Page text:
We're seeing a spike on as a result of the kidz looking for machines that are vulnerable to a recently (Mid-August) announced remote stack overflow in Novell eDirectory Server. Jus' a heads up: If you haven't patched - PATCH!
Quiet Day, Thank You!
Tap, tap, tap...
Hello? Is this thing on?
In contrast with the craziness of the past week, today was so quiet, you could hear a packet drop.
With Zotob and an IE "Zero-Day" hitting pretty much simultaneously, we've really been hoppin'. Last week, during one 24 hour period, we had over 500 emails. Combine that with trying to reverse engineer the Zotob variant of the hour, come up with an easy-to-do MSDDS.DLL fix, or deciding what to do with the Infocon, and it makes life "interesting."
Speaking of that...
Satisfaction Guaranteed, Or Double Your Money Back
For the most part, when people write in, they're kind and polite. They realize that we're just a bunch of geeks/nerds who are trying to help people out and doing it for... well... for nothing. There are about 35 ISC Handlers, and while I don't think any of us would ever claim to have the whole network security "thing" down individually, together we're pretty darned smart. When you write in and ask a question, we do our best to answer it intelligently, honestly, and without bias. We also answer it for free.
That's why it's especially disheartening to have some mental midget tee off on us about:
1) Our choice of when to raise / lower the Infocon.
2) Spelling / grammar / sentence structure.
3) When something on the site isn't working exactly how they think it should.
4) Personal attacks.
5) The grumble du jour.
When I was but a wee lad (I really was young once, and did not, despite popular legend, spring fully formed from the head of Zeus) my Grandmother always told me, "If you can't say something nice, just keep your mouth shut, you stupid little jackass."
Note: The irony of that was lost on me (amid deep psychological scars) until recently.
Therefore, to the bitter, ungrateful (and fearful - did you really need to use an anonymous remailer?) folks out there, and in the spirit of my grandmother's advice, I've decided that I will personally fund the following offer:
If you find that you're displeased in any way with the service
You may now return to your drab, wretched lives.
Follow the Bouncing Malware VIII: All That Glitters Is Not Gold
The story thus far...
From the beginning, Man has always felt a need to document the world around him. Even the earliest proto-humans were driven to scratch marks on cave walls, and in fact, the walls of a cave in Lascaux France were decorated by their inhabitants some 20,000 years ago. Modern anthropologists have described these as primitive paintings of bulls and horses. However, ask any red-blooded modern male what he figures a cave man would be painting on the living room wall, and he'll tell you what those pictures are really all about: Broads.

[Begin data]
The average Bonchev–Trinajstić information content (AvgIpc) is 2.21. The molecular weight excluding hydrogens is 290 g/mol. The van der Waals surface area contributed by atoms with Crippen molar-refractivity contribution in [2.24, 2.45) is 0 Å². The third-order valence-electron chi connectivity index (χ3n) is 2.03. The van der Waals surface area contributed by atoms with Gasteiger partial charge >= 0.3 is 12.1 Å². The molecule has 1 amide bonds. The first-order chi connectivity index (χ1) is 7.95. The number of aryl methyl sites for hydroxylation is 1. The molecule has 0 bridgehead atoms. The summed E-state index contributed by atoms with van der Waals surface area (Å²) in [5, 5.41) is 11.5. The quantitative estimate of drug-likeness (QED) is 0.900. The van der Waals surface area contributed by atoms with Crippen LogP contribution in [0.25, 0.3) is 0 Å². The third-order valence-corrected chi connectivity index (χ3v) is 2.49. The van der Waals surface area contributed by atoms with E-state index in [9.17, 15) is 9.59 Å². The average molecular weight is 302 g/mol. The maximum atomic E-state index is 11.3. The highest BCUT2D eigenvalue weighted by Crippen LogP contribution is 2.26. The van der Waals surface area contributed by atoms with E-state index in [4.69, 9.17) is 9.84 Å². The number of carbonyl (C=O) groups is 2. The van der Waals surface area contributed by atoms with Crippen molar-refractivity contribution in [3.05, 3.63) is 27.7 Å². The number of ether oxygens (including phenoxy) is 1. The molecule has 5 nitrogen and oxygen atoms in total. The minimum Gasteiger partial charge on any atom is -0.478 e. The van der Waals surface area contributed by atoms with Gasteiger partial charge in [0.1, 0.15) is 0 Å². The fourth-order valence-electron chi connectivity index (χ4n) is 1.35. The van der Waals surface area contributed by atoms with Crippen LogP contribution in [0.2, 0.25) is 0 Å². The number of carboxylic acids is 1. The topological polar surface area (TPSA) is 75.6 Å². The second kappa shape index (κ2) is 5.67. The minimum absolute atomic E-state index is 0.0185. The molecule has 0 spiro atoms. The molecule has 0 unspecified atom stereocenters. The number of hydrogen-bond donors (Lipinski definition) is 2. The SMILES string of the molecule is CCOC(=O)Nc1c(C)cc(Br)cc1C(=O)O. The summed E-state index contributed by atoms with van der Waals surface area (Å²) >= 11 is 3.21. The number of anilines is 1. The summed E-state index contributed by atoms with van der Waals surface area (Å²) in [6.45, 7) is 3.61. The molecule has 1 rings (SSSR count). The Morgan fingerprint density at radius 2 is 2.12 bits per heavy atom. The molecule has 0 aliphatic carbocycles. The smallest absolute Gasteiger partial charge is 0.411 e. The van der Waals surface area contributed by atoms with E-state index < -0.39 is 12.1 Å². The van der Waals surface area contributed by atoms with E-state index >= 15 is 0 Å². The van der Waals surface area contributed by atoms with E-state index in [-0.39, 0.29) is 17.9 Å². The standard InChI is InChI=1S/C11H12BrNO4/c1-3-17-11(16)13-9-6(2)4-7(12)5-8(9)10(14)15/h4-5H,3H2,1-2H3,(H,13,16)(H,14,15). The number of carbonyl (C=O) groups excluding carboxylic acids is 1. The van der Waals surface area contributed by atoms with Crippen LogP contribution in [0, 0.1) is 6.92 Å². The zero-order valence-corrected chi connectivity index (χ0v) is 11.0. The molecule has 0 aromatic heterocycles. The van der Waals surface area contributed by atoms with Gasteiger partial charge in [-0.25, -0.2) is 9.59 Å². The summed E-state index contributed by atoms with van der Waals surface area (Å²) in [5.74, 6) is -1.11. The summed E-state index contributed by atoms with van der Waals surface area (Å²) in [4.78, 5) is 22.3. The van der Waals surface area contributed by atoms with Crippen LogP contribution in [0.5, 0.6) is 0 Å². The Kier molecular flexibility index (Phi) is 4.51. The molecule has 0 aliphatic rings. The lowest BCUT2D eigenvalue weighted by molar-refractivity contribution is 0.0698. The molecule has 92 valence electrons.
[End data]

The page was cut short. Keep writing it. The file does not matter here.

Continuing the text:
Really ugly, hairy, naked broads.
At the dawn of the 21st century, not much had changed. The cave-wall has been replaced with HTML, the primitive pigments with digital cameras, and... well... the broads have shed some hair in addition to their clothes.
One thing really has changed, however. Instead of simply being satisfied with a still-life, we now have the option to show pictures that move. Thus one can now find displayed on various Internet "cave walls" a plethora of on-line documentaries showing how poverty stricken (and thus, clothing-deprived) young adults huddle together and use various friction generating techniques to keep warm.
Ethel, you put your clothes on!
Even in those very early times, porn and other illicit activities probably went hand in hand. You can almost picture Ogg, the caveman, clubbing his pal Grogg, and stealing his pile of shiny rocks after inviting him over to see his etchings of Annugg Kournikovugg.
As I said, not much has changed.
Our pal Joe Sixpack recently went searching for several of the aforementioned documentaries on the Internet. That search required that he install a "codec" to increase his viewing pleasure, and the non-obvious outcome of that viewing has been documented in and . (If you haven't read these... well, why haven't you? What, do you live under a rock? Sheesh! Go read them now. I'll wait.)
A real gentleman
While we all might be shocked and awed by the fact that Joe's computer was gettin' what the folks in Joe's movies were gettin', it might not have been all bad. It appears that someone might have, as the saying goes, bought Joe's computer some dinner first...
You see, while Joe's machine was being man-handled by others, the fine, gentlemanly folks at Antivirus-Gold.com were, figuratively speaking, knocking on the front door, bearing a bouquet of roses and a box of candy. They're the sensitive types. They want to be Joe's friend. They know, all too well, the trials and tribulations of the modern Internet age and, by golly, they're here to help.
How you doin? I'm holdin' my own.